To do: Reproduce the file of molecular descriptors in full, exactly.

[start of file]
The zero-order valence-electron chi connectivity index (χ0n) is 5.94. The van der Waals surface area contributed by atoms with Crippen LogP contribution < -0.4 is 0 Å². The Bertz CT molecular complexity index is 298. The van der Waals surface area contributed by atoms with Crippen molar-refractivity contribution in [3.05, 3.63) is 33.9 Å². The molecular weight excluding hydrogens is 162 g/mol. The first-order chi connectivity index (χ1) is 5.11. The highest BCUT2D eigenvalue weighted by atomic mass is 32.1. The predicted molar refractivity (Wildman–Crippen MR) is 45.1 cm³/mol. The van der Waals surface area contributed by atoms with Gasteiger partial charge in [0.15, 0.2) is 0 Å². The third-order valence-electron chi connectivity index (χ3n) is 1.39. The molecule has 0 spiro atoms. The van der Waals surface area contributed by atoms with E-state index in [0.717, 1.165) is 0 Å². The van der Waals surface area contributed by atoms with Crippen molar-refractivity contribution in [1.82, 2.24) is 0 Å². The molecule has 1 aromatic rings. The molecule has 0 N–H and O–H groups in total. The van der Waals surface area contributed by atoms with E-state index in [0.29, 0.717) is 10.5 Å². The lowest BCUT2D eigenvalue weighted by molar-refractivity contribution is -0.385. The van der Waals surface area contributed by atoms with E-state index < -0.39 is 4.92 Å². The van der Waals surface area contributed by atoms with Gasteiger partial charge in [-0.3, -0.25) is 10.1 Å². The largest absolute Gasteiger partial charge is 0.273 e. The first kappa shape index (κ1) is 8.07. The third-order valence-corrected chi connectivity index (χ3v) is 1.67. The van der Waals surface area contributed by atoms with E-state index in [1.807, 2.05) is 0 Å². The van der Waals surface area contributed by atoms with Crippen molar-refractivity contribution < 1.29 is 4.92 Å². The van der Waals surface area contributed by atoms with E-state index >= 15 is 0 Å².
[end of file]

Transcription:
The zero-order valence-electron chi connectivity index (χ0n) is 5.94. The van der Waals surface area contributed by atoms with Crippen LogP contribution < -0.4 is 0 Å². The Bertz CT molecular complexity index is 298. The van der Waals surface area contributed by atoms with Crippen molar-refractivity contribution in [3.05, 3.63) is 33.9 Å². The molecular weight excluding hydrogens is 162 g/mol. The first-order chi connectivity index (χ1) is 5.11. The highest BCUT2D eigenvalue weighted by atomic mass is 32.1. The predicted molar refractivity (Wildman–Crippen MR) is 45.1 cm³/mol. The van der Waals surface area contributed by atoms with Gasteiger partial charge in [0.15, 0.2) is 0 Å². The third-order valence-electron chi connectivity index (χ3n) is 1.39. The molecule has 0 spiro atoms. The van der Waals surface area contributed by atoms with E-state index in [0.717, 1.165) is 0 Å². The van der Waals surface area contributed by atoms with Crippen molar-refractivity contribution in [1.82, 2.24) is 0 Å². The molecule has 1 aromatic rings. The molecule has 0 N–H and O–H groups in total. The van der Waals surface area contributed by atoms with E-state index in [0.29, 0.717) is 10.5 Å². The lowest BCUT2D eigenvalue weighted by molar-refractivity contribution is -0.385. The van der Waals surface area contributed by atoms with E-state index < -0.39 is 4.92 Å². The van der Waals surface area contributed by atoms with Gasteiger partial charge in [-0.3, -0.25) is 10.1 Å². The largest absolute Gasteiger partial charge is 0.273 e. The first kappa shape index (κ1) is 8.07. The third-order valence-corrected chi connectivity index (χ3v) is 1.67. The van der Waals surface area contributed by atoms with E-state index in [1.807, 2.05) is 0 Å². The van der Waals surface area contributed by atoms with Crippen molar-refractivity contribution < 1.29 is 4.92 Å². The van der Waals surface area contributed by atoms with E-state index >= 15 is 0 Å².